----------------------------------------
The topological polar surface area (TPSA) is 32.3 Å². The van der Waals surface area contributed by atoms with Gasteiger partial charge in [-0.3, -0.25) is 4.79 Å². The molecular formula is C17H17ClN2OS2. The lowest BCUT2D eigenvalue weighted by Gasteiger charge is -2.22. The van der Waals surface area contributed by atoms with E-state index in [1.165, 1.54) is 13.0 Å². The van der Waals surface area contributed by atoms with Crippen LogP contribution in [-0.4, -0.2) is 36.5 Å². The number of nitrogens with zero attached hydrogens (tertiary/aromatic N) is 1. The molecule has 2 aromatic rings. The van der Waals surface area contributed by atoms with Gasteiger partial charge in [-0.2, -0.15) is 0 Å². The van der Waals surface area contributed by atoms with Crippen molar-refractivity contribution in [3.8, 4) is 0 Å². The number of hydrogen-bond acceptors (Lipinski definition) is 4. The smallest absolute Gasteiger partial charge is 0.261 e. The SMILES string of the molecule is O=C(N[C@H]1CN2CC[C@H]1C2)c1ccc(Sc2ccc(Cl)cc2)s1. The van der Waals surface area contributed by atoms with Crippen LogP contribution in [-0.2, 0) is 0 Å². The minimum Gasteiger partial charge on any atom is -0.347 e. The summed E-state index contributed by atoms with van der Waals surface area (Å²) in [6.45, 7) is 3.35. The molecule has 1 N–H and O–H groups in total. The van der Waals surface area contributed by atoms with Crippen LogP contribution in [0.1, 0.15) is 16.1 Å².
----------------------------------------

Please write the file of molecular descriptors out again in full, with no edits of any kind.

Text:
The topological polar surface area (TPSA) is 32.3 Å². The van der Waals surface area contributed by atoms with Gasteiger partial charge in [-0.3, -0.25) is 4.79 Å². The molecular formula is C17H17ClN2OS2. The lowest BCUT2D eigenvalue weighted by Gasteiger charge is -2.22. The van der Waals surface area contributed by atoms with E-state index in [1.165, 1.54) is 13.0 Å². The van der Waals surface area contributed by atoms with Crippen LogP contribution in [-0.4, -0.2) is 36.5 Å². The number of nitrogens with zero attached hydrogens (tertiary/aromatic N) is 1. The molecule has 2 aromatic rings. The van der Waals surface area contributed by atoms with Gasteiger partial charge in [-0.2, -0.15) is 0 Å². The van der Waals surface area contributed by atoms with Crippen molar-refractivity contribution in [3.8, 4) is 0 Å². The number of hydrogen-bond acceptors (Lipinski definition) is 4. The smallest absolute Gasteiger partial charge is 0.261 e. The SMILES string of the molecule is O=C(N[C@H]1CN2CC[C@H]1C2)c1ccc(Sc2ccc(Cl)cc2)s1. The van der Waals surface area contributed by atoms with Crippen LogP contribution in [-0.2, 0) is 0 Å². The minimum Gasteiger partial charge on any atom is -0.347 e. The summed E-state index contributed by atoms with van der Waals surface area (Å²) in [6.45, 7) is 3.35. The molecule has 1 N–H and O–H groups in total. The van der Waals surface area contributed by atoms with Crippen LogP contribution in [0.1, 0.15) is 16.1 Å².